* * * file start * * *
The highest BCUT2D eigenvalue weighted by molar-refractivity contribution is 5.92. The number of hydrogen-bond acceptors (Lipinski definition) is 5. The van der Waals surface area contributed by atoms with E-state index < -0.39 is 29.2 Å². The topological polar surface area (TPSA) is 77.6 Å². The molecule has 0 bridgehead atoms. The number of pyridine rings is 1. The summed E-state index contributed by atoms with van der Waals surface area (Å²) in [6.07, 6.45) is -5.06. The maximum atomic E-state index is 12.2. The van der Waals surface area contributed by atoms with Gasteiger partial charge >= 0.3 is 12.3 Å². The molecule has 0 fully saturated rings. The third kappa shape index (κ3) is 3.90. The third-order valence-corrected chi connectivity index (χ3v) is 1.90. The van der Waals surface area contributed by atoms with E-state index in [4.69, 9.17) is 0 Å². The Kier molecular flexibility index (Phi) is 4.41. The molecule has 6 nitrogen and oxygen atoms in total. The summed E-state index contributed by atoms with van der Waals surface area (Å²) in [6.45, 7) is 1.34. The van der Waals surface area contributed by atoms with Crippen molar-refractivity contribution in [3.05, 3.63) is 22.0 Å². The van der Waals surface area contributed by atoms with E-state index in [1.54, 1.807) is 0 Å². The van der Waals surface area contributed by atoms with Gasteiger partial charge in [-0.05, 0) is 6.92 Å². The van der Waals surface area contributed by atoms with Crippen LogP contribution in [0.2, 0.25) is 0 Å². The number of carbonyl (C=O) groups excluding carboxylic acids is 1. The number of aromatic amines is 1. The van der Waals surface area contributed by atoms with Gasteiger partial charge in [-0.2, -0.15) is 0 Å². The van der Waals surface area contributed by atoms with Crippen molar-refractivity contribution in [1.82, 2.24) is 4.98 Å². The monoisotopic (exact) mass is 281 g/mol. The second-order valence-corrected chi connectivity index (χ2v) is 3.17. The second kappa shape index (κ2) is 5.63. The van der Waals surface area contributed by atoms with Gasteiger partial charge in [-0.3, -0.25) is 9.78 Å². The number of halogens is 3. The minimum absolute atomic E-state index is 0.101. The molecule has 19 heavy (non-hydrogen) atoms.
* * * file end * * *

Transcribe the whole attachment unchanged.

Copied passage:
The highest BCUT2D eigenvalue weighted by molar-refractivity contribution is 5.92. The number of hydrogen-bond acceptors (Lipinski definition) is 5. The van der Waals surface area contributed by atoms with E-state index < -0.39 is 29.2 Å². The topological polar surface area (TPSA) is 77.6 Å². The molecule has 0 bridgehead atoms. The number of pyridine rings is 1. The summed E-state index contributed by atoms with van der Waals surface area (Å²) in [6.07, 6.45) is -5.06. The maximum atomic E-state index is 12.2. The van der Waals surface area contributed by atoms with Gasteiger partial charge >= 0.3 is 12.3 Å². The molecule has 0 fully saturated rings. The third kappa shape index (κ3) is 3.90. The third-order valence-corrected chi connectivity index (χ3v) is 1.90. The van der Waals surface area contributed by atoms with E-state index in [4.69, 9.17) is 0 Å². The Kier molecular flexibility index (Phi) is 4.41. The molecule has 6 nitrogen and oxygen atoms in total. The summed E-state index contributed by atoms with van der Waals surface area (Å²) in [6.45, 7) is 1.34. The van der Waals surface area contributed by atoms with Crippen molar-refractivity contribution in [3.05, 3.63) is 22.0 Å². The van der Waals surface area contributed by atoms with E-state index in [1.54, 1.807) is 0 Å². The van der Waals surface area contributed by atoms with Gasteiger partial charge in [-0.05, 0) is 6.92 Å². The van der Waals surface area contributed by atoms with Crippen LogP contribution in [0.2, 0.25) is 0 Å². The number of carbonyl (C=O) groups excluding carboxylic acids is 1. The number of aromatic amines is 1. The van der Waals surface area contributed by atoms with Gasteiger partial charge in [-0.2, -0.15) is 0 Å². The van der Waals surface area contributed by atoms with Crippen molar-refractivity contribution in [1.82, 2.24) is 4.98 Å². The monoisotopic (exact) mass is 281 g/mol. The second-order valence-corrected chi connectivity index (χ2v) is 3.17. The second kappa shape index (κ2) is 5.63. The van der Waals surface area contributed by atoms with Gasteiger partial charge in [-0.3, -0.25) is 9.78 Å². The number of halogens is 3. The minimum absolute atomic E-state index is 0.101. The molecule has 19 heavy (non-hydrogen) atoms.